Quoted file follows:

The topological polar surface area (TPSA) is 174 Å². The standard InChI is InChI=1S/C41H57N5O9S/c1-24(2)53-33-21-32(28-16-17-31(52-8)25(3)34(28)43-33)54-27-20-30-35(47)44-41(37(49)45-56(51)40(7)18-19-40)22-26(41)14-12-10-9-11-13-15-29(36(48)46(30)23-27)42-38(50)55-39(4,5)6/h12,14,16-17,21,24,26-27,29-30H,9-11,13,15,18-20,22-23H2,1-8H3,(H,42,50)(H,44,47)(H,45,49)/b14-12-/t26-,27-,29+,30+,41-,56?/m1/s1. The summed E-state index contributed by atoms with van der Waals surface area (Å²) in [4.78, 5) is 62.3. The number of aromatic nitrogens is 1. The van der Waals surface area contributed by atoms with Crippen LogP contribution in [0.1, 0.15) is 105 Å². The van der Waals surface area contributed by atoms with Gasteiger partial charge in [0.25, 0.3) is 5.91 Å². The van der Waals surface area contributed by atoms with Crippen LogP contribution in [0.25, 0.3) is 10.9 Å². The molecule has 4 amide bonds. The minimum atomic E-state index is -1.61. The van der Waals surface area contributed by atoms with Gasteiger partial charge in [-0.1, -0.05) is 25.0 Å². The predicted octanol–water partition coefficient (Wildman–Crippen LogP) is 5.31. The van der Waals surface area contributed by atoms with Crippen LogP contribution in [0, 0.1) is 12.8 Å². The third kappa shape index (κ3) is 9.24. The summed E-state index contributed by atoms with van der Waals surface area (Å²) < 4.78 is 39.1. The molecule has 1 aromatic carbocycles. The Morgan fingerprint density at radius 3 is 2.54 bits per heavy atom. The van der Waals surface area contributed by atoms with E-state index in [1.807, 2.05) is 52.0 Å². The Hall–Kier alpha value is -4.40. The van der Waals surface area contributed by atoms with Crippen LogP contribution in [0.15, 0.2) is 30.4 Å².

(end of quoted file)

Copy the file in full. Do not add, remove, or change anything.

The topological polar surface area (TPSA) is 174 Å². The standard InChI is InChI=1S/C41H57N5O9S/c1-24(2)53-33-21-32(28-16-17-31(52-8)25(3)34(28)43-33)54-27-20-30-35(47)44-41(37(49)45-56(51)40(7)18-19-40)22-26(41)14-12-10-9-11-13-15-29(36(48)46(30)23-27)42-38(50)55-39(4,5)6/h12,14,16-17,21,24,26-27,29-30H,9-11,13,15,18-20,22-23H2,1-8H3,(H,42,50)(H,44,47)(H,45,49)/b14-12-/t26-,27-,29+,30+,41-,56?/m1/s1. The summed E-state index contributed by atoms with van der Waals surface area (Å²) in [4.78, 5) is 62.3. The number of aromatic nitrogens is 1. The van der Waals surface area contributed by atoms with Crippen LogP contribution in [0.1, 0.15) is 105 Å². The van der Waals surface area contributed by atoms with Gasteiger partial charge in [0.25, 0.3) is 5.91 Å². The van der Waals surface area contributed by atoms with Crippen LogP contribution in [0.25, 0.3) is 10.9 Å². The molecule has 4 amide bonds. The minimum atomic E-state index is -1.61. The van der Waals surface area contributed by atoms with Gasteiger partial charge in [-0.1, -0.05) is 25.0 Å². The predicted octanol–water partition coefficient (Wildman–Crippen LogP) is 5.31. The van der Waals surface area contributed by atoms with Crippen LogP contribution in [0, 0.1) is 12.8 Å². The third kappa shape index (κ3) is 9.24. The summed E-state index contributed by atoms with van der Waals surface area (Å²) < 4.78 is 39.1. The molecule has 1 aromatic carbocycles. The Morgan fingerprint density at radius 3 is 2.54 bits per heavy atom. The van der Waals surface area contributed by atoms with E-state index in [1.807, 2.05) is 52.0 Å². The Hall–Kier alpha value is -4.40. The van der Waals surface area contributed by atoms with Crippen LogP contribution in [0.15, 0.2) is 30.4 Å².